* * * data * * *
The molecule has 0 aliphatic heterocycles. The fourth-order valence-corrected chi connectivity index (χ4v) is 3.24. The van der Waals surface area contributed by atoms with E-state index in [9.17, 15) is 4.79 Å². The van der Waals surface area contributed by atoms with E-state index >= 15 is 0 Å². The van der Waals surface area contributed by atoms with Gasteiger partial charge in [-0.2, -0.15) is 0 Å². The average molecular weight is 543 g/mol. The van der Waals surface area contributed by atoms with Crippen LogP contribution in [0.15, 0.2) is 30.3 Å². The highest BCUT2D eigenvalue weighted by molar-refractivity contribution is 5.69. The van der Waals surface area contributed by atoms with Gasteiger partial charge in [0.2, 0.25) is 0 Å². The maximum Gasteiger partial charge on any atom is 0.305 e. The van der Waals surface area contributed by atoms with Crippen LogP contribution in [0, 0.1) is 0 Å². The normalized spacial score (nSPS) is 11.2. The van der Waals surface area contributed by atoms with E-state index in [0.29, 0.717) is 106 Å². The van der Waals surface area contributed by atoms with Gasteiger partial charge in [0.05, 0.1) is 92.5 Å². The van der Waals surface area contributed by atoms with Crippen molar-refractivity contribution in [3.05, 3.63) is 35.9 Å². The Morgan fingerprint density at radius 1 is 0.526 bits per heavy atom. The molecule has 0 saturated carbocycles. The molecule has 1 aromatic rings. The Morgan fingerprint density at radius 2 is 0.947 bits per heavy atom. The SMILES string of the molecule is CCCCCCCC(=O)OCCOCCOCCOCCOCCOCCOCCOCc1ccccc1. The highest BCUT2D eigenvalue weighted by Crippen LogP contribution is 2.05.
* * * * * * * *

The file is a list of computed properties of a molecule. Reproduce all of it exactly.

The molecule has 0 aliphatic heterocycles. The fourth-order valence-corrected chi connectivity index (χ4v) is 3.24. The van der Waals surface area contributed by atoms with E-state index in [9.17, 15) is 4.79 Å². The van der Waals surface area contributed by atoms with E-state index >= 15 is 0 Å². The van der Waals surface area contributed by atoms with Gasteiger partial charge in [-0.2, -0.15) is 0 Å². The average molecular weight is 543 g/mol. The van der Waals surface area contributed by atoms with Crippen LogP contribution in [0.15, 0.2) is 30.3 Å². The highest BCUT2D eigenvalue weighted by molar-refractivity contribution is 5.69. The van der Waals surface area contributed by atoms with Gasteiger partial charge in [0.2, 0.25) is 0 Å². The maximum Gasteiger partial charge on any atom is 0.305 e. The van der Waals surface area contributed by atoms with Crippen LogP contribution in [0, 0.1) is 0 Å². The normalized spacial score (nSPS) is 11.2. The van der Waals surface area contributed by atoms with E-state index in [0.29, 0.717) is 106 Å². The van der Waals surface area contributed by atoms with Gasteiger partial charge in [0.05, 0.1) is 92.5 Å². The van der Waals surface area contributed by atoms with Crippen molar-refractivity contribution in [3.05, 3.63) is 35.9 Å². The Morgan fingerprint density at radius 1 is 0.526 bits per heavy atom. The molecule has 0 saturated carbocycles. The molecule has 1 aromatic rings. The Morgan fingerprint density at radius 2 is 0.947 bits per heavy atom. The SMILES string of the molecule is CCCCCCCC(=O)OCCOCCOCCOCCOCCOCCOCCOCc1ccccc1. The highest BCUT2D eigenvalue weighted by Crippen LogP contribution is 2.05.